Thursday, May 14, 2009


(Click on photo to see larger version.)

"A family of foxes in the heart of Tallahassee", that's what my friend, Ann told me... and exactly where I could find them.
I've seen foxes occasionally and tried to photograph them, but they tend to be more active after dark, and are hard to predict. My best successes to date were sleepy-eyed gray foxes in the oaks at the Tallahassee Museum.

I was psyched. I arrived at the woodsy neighborhood well before dawn and located the den. There was a perfect shrub not far away where I could set up my camera low to the ground on a tripod and sit without being too invasive.

In a few minutes, I spied the rough-and-tumble kits wrestling and chasing each other. Then Mama arrived and made a futile effort to bathe her rambunctious babes who
wouldn't think to hold still. By the time the light had improved, I was an acceptable part of the landscape.

There were five handsome young red foxes who were old enough to have expanded their territory to 3 or 4 lushly-landscaped yards along this quiet street. One seemed more fearless than the others and soon came over to check me out. She got so close - a few feet away - that my telephoto lens couldn't focus, so I just sat quietly. She looked back at her awed siblings, (and I imagine might have stuck her tongue out at them) then sat down next to me to scratch at a few fleas. In a minute she bounded off on another game of chase.

Mama was gone and the kits were wild and mischevious, racing through yards, up on front stoops, diving into the den whenever a car or bike came by, and re-emerging a moment later. After awhile, Mama returned with a freshly killed squirrel. The kits were scattered, but bee-lined to Mama. From a tumbling ball of snarls, tails, teeth, and yelps, one kit shot out, squirrel in mouth, hightailing it, with 4 red-furred flashes at his heels. More yelps and cries from the bushes, and another emerged with the trophy. This game went on for awhile as chasers gave up one by one. I never saw the victor or trophy again, but enjoyed the other exhausted kits as they came back to nap, scratch, and laze around the entrance of their den. At this point, Mama had better success licking them clean. This family seems to be well adapted to life in the suburbs.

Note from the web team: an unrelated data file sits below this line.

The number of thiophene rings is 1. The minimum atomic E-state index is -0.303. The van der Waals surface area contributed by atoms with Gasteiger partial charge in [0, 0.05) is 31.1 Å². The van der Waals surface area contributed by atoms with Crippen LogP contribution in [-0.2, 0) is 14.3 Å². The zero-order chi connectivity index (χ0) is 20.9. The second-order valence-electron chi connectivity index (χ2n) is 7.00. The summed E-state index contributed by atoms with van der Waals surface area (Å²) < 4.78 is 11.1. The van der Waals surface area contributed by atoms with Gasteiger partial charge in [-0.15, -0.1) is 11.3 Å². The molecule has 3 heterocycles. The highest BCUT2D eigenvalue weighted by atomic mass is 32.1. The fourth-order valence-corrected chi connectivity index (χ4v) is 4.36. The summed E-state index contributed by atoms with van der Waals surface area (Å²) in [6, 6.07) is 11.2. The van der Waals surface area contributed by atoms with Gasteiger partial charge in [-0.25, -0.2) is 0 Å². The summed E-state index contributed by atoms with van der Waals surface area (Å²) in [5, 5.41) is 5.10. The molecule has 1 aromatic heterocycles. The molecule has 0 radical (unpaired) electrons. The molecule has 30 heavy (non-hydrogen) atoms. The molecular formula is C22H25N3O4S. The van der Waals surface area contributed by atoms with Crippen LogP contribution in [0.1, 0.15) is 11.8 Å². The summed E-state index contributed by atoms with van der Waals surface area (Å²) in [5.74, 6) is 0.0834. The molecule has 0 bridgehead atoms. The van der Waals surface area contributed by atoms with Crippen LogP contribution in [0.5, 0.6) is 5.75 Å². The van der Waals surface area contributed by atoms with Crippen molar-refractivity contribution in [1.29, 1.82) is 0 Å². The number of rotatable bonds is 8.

Since sending out one of my photos a few days ago, I have heard recent tales of three fox families in other neighborhoods around Tallahassee. We would welcome foxes to our yard - the squirrel population is exploding and the entertainment they'd bring is magnificent.


paddlewacissa said...

I just found your blog, my brother recommended it to me. Your pictures and narration are wonderful. I too would welcome a fox family.

paddlewacissa said...

My brother recommended your blog to me. Your photos are magnificent and I enjoy your narration. The fox photos make me smile.

David Moynahan said...

Thanks so much.